Focus & The Road to Success

highwayWe were on the road driving to our favorite vacation spot and it got me to thinking.  The two-lane roads were extremely curvy, winding, and steep.  It took my complete focus to drive safely.  When we were comfortably in our cabin I thought of our drive.  My thoughts drifted to my driver’s education instructor who taught me, an inexperienced driver, where to focus in order to stay within the lines of the lane.  He taught me to look straight ahead in my lane and to trust that I will stay within the lines.

Just as a driver needs to know where to focus for his or her own safety and the safety of those on the road, a performer needs to know where and on what he or she needs to focus in order to feel safe on the stage.   Focus is one of the most important mental skills for performers.  Let’s first look at where the performer should not focus.

Let’s go back to the highway.  I know better than to focus on the oncoming car or on some activity happening on the side of the road.  However, there have been times when my focus while driving has strayed to one side of the road or the other.  If you’ve done this, you know what happens—the wheel often pulls in that direction.  This is very similar for performers.

“The key to success is to focus our conscious mind on things we desire, not on things we fear.”  —Brian Tracy

If performers focus on forgetting the words, having a memory slip, or making mistakes, they may very likely forget the words, make that memory slip or that mistake.  Some performers focus on how anxious they are so they continue to feel the adverse effects of that anxiety.   Just like driving on that highway, when performers’ focus is pulled off target—on what they don’t want to happen—that is exactly what happens.

“If you focus on results, you will never change.  If you focus on change, you will get results.”  —Jack Dixon

Other performers focus on the outcome of their performance or the results which shifts them right out of the NOW and onto something that is often completely out of their control.  The present moment is where your focus is most effective  Focus, however, is very individual.  You need to identify what is most important for you to focus on in your own performing.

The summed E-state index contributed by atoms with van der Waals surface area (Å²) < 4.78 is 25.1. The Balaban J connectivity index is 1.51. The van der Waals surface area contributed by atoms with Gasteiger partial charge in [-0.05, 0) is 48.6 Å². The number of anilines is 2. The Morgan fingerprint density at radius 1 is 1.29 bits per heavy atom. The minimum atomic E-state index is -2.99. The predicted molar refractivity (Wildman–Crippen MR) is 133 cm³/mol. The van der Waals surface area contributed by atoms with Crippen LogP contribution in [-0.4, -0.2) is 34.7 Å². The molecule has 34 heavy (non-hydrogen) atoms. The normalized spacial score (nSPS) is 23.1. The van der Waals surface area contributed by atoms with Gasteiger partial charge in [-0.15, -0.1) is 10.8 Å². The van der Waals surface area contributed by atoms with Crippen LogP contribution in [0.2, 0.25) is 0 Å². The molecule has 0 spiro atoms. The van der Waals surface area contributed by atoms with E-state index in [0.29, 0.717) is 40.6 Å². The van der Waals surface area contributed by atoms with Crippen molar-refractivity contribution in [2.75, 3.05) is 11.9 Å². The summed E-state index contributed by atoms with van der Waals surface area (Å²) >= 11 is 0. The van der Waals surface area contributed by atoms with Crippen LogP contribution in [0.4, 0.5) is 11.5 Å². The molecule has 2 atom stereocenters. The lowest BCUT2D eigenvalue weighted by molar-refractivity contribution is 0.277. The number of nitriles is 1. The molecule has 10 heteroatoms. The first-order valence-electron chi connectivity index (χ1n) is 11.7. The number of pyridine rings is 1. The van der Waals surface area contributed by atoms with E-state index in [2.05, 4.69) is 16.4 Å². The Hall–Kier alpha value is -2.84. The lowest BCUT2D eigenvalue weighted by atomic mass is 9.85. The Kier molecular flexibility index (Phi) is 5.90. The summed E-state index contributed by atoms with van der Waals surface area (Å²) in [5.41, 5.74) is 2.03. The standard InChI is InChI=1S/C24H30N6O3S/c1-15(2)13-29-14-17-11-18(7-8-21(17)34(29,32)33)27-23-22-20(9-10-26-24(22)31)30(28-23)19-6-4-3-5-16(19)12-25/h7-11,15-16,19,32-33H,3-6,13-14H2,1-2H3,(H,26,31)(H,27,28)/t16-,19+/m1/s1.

“The first rule of focus is this:  ‘Wherever you are, be there.’ ”

The following process can help:

Step 1:  Identify what is most important to focus on during your performance.

Step 2:  Identify what is NOT important to focus on or think about during your performance.

Step 3:  Identify other things or thoughts that pull your focus off target.

Step 4:  Learn to and practice shifting your focus back to Step 1 when focus drifts or pulls off target.


If this has helped you or you have something to add, I’d love to hear from you.  Please leave a comment below.

Would you like to learn how to develop your own unique pre-performance routine and your most effective performance mindset?  Then, check out The Relaxed Musician:  Mental Preparation for Confident Performances.   Download Day 1 of the workbook and audio to see how the program can work for you.  With purchase, you will receive 2 great bonuses—Your Pre-Performance Checklist and the e-book, Letting Go of the Need to be Perfect!

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